Aysha Peterson in field

Aysha Peterson in field

November 3, 2020 – Organic farming systems are knowledge-intensive and require farmers to understand a wide range of agroecological practices to build soil health, the foundation of a successful farming system. Yet, the current structure of U.S. agriculture makes it difficult for racial minority farmers to access educational resources and technical assistance programs. These challenges are exacerbated for Latinx farmers who may not speak English as a first language. In the U.S., the number of Latinx farmers continues to increase, even as the total number of farmers decreases. Therefore, providing resources for this farming community is critical to creating a more equitable food system and for ushering in a new generation of diverse farmers.

In 2019, OFRF awarded a research grant to Aysha Peterson at the University of California, Santa Cruz to understand this issue in California’s Salinas Valley. In this region, rural Latinx communities contend with water resources contaminated with excess nitrogen. The lack of access to clean water supplies impedes this farming community’s ability to build healthy soils as too much nitrogen contributes to poor nutrient management practices on their fruit and vegetable farms.

Peterson collaborated with The Agriculture and Land-based Training Association(ALBA)—a local farmer training facility that supports socially disadvantaged, limited resource, and beginning organic farmers—to interview Latinx farmers about their knowledge and use of nutrient management practices, the barriers they face, and their strategies for overcoming these challenges. The goal of the project was to produce a case study highlighting the barriers to implementing plant-based nutrient management practices that could be used to improve regional farmer assistance services across the country.

Data from focus groups (small group discussions) and field observations revealed farmers have extensive knowledge of organic soil health practices such as cover cropping, but there are a number of challenges that hamper the widespread adoption of this practice. For instance, farmers in the Salinas Valley indicated a need for more information on which cover crops or combination of cover crops they should grow. They also shared concerns about the best time to plant cover crops to maximize their benefits, without taking the field out of production for too long. In addition, farmers explained that soil tests can be difficult to interpret and integrating the outcomes of these tests into a plant-based nutrient management plan is not straightforward.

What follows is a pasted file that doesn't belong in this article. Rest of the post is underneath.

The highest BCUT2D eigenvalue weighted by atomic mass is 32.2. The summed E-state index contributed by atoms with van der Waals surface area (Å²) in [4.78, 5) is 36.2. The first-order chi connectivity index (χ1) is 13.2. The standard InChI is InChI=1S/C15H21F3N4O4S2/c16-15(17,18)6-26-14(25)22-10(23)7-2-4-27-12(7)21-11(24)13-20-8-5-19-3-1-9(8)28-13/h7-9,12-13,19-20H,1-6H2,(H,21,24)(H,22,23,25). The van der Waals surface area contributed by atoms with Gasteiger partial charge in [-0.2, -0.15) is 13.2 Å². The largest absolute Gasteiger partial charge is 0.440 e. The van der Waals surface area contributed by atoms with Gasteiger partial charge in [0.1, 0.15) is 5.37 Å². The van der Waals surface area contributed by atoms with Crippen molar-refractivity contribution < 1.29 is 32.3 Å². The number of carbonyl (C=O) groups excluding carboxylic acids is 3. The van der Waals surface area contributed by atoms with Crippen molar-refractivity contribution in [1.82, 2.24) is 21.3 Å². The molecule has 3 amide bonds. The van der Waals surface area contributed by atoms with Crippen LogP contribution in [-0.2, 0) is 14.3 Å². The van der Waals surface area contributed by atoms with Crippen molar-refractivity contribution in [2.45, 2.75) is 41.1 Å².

The farmer participants also identified a number of structural challenges to implementing organic soil health practices. For many farmers in this region, financial capital is limited, making it difficult or impossible to take a field out of production for a few months to plant cover crops, which are not marketable. In addition, many of the farmers who participated in this study rent land for relatively short periods of times, which limits their ability to invest in long-term soil health strategies such as cover cropping. Language barriers also impede the implementation of best organic soil health practices; organic product labels, soil test results, and website and workshop content on organic agriculture are typically delivered in English. As a result, Spanish-speaking farmers are excluded from spaces where they could learn more about organic nutrient management practices.

The outcomes of this study can affect change at multiple scales. Regionally, the results can guide education and outreach programs supported by local organizations. The economic, educational, and infrastructural challenges identified through this project justify national programs and policies to increase access to financial assistance, bilingual sources of information, culturally appropriate modes of knowledge sharing, and access to land. Addressing these structural barriers is critical to creating a more equitable agricultural system.

The full report can be found here.

This article was written by Lauren Snyder, PhD, Education & Research Program Manager, OFRF